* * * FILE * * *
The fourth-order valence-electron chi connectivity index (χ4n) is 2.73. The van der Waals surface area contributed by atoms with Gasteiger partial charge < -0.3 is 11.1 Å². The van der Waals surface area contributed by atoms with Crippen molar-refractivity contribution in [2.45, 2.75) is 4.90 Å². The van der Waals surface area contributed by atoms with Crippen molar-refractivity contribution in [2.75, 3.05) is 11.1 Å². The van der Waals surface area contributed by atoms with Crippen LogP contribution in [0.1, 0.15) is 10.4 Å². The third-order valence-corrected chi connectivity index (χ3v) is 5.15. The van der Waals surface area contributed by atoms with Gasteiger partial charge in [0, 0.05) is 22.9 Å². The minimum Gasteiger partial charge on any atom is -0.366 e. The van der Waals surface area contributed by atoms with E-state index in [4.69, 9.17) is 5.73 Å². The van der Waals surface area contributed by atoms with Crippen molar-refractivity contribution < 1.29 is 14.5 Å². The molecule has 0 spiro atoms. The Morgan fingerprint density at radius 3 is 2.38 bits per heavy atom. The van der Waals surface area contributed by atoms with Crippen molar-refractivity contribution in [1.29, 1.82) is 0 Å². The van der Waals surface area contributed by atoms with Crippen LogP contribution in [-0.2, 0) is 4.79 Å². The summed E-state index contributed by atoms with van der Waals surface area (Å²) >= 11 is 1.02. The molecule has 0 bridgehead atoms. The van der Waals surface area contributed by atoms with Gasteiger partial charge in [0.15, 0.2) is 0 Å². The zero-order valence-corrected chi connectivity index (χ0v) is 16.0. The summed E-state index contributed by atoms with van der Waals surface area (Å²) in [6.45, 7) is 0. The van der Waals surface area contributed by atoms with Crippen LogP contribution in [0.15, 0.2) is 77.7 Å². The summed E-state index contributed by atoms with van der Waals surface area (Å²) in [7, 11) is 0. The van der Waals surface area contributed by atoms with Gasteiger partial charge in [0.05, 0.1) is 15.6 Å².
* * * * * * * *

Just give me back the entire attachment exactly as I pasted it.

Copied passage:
The fourth-order valence-electron chi connectivity index (χ4n) is 2.73. The van der Waals surface area contributed by atoms with Gasteiger partial charge < -0.3 is 11.1 Å². The van der Waals surface area contributed by atoms with Crippen molar-refractivity contribution in [2.45, 2.75) is 4.90 Å². The van der Waals surface area contributed by atoms with Crippen molar-refractivity contribution in [2.75, 3.05) is 11.1 Å². The van der Waals surface area contributed by atoms with Crippen LogP contribution in [0.1, 0.15) is 10.4 Å². The third-order valence-corrected chi connectivity index (χ3v) is 5.15. The van der Waals surface area contributed by atoms with Gasteiger partial charge in [0, 0.05) is 22.9 Å². The minimum Gasteiger partial charge on any atom is -0.366 e. The van der Waals surface area contributed by atoms with E-state index in [4.69, 9.17) is 5.73 Å². The van der Waals surface area contributed by atoms with Crippen molar-refractivity contribution < 1.29 is 14.5 Å². The molecule has 0 spiro atoms. The Morgan fingerprint density at radius 3 is 2.38 bits per heavy atom. The van der Waals surface area contributed by atoms with Crippen molar-refractivity contribution in [1.29, 1.82) is 0 Å². The van der Waals surface area contributed by atoms with Crippen LogP contribution in [-0.2, 0) is 4.79 Å². The summed E-state index contributed by atoms with van der Waals surface area (Å²) >= 11 is 1.02. The molecule has 0 bridgehead atoms. The van der Waals surface area contributed by atoms with Gasteiger partial charge in [0.15, 0.2) is 0 Å². The zero-order valence-corrected chi connectivity index (χ0v) is 16.0. The summed E-state index contributed by atoms with van der Waals surface area (Å²) in [6.45, 7) is 0. The van der Waals surface area contributed by atoms with Crippen LogP contribution in [0.15, 0.2) is 77.7 Å². The summed E-state index contributed by atoms with van der Waals surface area (Å²) in [7, 11) is 0. The van der Waals surface area contributed by atoms with Gasteiger partial charge in [0.05, 0.1) is 15.6 Å².